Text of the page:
Private schools group wants more from next President
An organization of private schools is asking the country’s next President to extend some assistance to its members, especially small parish-based institutions, in recognition of their role in nation-building.
The Coordinating Council of Private Educational Associations (Cocopea), which counts 2,500 member schools nationwide, said it would back the presidential candidate who would support its five-year roadmap.
Cocopea also called for more public-private partnership projects (PPPs) involving private schools, equality of compensation between public and private school teachers of similar disciplines, equity in the distribution of state-funded scholarships, and more funding for higher educational institutions.
“This would entail a change of mindset. The basic principle is that government is supposed to take care of educating its citizens. The private sector deserves to be given the same kind of assistance given to the public sector. We will ask that this be a priority of the next President,” Cocopea chair Bro. Narciso Erguiza Jr. said in a press briefing in Quezon City on Thursday.
“Our financial source is coming from students and parents who are already paying taxes for education. So they’re not getting their due and they’re paying double because the government is not giving a share to the private sector,” said Erguiza, president of De La Salle Araneta University.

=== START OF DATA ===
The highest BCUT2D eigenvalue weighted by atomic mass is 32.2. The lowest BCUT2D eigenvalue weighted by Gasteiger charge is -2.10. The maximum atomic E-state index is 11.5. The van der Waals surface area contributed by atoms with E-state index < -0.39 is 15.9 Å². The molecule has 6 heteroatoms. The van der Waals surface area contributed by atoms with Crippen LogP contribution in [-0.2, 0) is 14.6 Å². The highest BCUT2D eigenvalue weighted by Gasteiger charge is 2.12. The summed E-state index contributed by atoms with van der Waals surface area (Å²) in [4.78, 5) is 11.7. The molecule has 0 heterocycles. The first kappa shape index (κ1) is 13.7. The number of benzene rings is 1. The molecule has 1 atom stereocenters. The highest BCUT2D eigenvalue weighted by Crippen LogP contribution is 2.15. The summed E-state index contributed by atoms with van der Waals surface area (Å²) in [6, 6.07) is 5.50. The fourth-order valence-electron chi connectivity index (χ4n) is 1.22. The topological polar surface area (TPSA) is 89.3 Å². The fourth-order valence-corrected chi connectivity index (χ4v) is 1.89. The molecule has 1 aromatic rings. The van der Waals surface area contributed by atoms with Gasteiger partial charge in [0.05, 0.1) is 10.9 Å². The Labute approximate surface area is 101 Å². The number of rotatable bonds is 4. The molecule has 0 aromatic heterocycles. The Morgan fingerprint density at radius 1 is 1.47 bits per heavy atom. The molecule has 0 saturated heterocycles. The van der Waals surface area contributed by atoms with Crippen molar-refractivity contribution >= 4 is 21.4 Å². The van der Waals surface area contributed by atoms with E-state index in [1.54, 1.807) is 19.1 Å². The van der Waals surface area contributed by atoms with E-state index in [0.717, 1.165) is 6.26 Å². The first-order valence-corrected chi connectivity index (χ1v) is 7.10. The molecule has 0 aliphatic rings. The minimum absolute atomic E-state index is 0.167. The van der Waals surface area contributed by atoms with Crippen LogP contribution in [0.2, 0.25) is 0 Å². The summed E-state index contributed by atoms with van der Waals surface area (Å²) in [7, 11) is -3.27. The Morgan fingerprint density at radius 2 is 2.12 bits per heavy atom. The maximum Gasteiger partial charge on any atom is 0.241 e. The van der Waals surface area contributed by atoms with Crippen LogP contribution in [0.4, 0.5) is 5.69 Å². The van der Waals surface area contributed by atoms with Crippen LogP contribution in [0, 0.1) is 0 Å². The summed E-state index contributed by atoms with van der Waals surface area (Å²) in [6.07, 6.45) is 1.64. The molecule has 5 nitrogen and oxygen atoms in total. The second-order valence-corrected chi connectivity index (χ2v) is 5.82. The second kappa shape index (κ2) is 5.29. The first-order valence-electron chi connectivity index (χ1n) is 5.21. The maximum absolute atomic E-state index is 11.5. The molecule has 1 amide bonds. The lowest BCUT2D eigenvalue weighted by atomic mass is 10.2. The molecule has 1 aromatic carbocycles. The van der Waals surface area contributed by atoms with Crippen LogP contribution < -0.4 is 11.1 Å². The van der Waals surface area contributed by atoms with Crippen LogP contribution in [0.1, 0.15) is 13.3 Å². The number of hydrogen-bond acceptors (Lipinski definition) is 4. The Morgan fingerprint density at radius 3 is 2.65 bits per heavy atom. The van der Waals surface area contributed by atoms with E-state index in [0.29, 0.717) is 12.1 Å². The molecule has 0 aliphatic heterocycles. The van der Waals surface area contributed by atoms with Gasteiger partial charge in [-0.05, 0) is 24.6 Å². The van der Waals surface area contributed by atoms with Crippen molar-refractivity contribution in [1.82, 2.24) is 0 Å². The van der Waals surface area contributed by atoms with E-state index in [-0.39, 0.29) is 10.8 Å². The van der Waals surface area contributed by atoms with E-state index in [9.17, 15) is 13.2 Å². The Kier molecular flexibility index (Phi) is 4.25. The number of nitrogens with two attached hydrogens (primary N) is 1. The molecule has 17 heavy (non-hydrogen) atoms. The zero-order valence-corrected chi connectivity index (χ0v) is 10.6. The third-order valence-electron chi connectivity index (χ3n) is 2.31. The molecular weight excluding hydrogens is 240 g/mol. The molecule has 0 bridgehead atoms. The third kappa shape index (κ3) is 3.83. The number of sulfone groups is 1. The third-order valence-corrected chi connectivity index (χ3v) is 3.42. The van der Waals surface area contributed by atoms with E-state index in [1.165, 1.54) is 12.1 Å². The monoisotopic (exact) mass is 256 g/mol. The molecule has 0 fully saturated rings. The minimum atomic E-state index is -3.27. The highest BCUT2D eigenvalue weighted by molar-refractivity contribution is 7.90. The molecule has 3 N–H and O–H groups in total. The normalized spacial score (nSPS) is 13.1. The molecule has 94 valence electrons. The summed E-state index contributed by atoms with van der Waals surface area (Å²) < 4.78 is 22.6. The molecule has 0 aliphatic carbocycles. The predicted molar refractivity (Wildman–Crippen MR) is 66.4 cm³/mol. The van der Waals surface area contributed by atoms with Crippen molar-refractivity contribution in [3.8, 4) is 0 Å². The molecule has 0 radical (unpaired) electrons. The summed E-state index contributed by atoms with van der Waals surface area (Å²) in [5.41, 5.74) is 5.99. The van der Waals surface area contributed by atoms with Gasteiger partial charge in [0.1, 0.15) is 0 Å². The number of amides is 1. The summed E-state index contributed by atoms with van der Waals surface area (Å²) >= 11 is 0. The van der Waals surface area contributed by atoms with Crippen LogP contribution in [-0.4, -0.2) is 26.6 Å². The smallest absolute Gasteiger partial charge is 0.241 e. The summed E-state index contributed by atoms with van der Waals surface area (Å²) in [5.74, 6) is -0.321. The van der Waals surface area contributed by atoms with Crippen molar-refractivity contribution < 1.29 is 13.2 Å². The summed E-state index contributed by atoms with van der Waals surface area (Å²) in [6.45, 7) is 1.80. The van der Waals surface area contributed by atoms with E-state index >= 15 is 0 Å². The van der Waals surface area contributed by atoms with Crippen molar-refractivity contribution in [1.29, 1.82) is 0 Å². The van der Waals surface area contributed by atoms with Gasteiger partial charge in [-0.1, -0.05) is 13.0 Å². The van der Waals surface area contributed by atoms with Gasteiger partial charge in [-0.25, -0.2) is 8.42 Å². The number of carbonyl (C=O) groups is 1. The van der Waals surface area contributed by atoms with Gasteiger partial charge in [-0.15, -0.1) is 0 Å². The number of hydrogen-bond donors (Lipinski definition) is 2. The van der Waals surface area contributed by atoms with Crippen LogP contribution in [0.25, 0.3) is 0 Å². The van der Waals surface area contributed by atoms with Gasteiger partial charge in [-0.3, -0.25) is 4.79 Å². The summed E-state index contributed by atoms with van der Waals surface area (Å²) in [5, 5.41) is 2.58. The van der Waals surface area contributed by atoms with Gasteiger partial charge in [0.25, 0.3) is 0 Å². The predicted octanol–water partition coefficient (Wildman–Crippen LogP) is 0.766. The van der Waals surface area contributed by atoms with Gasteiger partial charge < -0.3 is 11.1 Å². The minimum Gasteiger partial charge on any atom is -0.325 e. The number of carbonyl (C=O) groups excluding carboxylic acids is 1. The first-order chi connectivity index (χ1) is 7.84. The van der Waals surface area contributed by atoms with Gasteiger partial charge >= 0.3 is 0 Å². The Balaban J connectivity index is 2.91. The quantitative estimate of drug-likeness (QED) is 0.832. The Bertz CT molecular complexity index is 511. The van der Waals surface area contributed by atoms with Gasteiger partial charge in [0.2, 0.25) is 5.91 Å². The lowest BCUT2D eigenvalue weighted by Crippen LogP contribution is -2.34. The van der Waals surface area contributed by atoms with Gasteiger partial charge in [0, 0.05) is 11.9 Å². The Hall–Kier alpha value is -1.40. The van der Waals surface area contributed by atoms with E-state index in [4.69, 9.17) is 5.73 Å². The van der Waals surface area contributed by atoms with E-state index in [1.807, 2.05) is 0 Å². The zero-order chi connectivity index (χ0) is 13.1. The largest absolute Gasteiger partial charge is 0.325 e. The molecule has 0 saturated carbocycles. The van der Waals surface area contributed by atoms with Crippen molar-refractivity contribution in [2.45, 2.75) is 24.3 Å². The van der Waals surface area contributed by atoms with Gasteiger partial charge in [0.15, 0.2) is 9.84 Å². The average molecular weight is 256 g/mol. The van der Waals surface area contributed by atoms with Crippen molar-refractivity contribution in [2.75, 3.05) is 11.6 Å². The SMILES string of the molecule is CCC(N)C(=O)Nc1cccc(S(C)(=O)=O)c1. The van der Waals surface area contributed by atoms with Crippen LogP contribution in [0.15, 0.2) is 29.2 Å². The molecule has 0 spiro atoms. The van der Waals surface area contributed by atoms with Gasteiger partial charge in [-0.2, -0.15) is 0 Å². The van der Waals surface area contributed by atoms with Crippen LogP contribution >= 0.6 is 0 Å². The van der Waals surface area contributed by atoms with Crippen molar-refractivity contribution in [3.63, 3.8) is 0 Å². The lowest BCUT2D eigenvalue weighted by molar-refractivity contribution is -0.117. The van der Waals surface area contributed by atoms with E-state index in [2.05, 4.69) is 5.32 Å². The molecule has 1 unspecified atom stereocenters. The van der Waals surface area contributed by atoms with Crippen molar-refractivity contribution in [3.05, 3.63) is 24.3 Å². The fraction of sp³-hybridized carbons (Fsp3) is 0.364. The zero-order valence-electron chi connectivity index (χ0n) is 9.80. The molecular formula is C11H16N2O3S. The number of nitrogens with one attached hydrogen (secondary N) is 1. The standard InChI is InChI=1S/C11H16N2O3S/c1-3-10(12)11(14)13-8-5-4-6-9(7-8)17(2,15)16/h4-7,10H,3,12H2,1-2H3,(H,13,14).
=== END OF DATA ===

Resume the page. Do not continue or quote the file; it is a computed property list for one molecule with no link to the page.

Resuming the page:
For missionary schools
The group’s executive director, Rene Salvador San Andres, said Cocopea was calling for government subsidy for the benefit of small missionary schools that cannot cope with the expenses.
“One prominent example in previous discussions was the planned increase in the minimum salary of teachers. If the salary is raised to P18,000 and the nuns [running a school] could only afford P10,000, where will they get the P8,000?” San Andres said.
According to a target set by the Commission on Higher Education, 50 percent of teachers in tertiary schools should have a postgraduate degree. But when the deadline passed, the number was short by 20 percent, the Cocopea official said.
He thus cited scholarships for teachers as another form of government assistance.
San Andres, an assistant to the vice president for the Loyola Schools for Formation of the Ateneo de Manila University, said financially challenged students should have the option to enroll in private schools through government funded scholarships.
He noted that when Republic Act No. 10687, or Unified Student Financial Assistance System for Tertiary Education (UniFAST) was approved, the private sector was excluded in the crafting of its implementing rules and regulation.
“Private educational institutions are major deliverers of higher education, and yet we are not considered stakeholders. We should be included in the body that would implement UniFAST,” he stressed.
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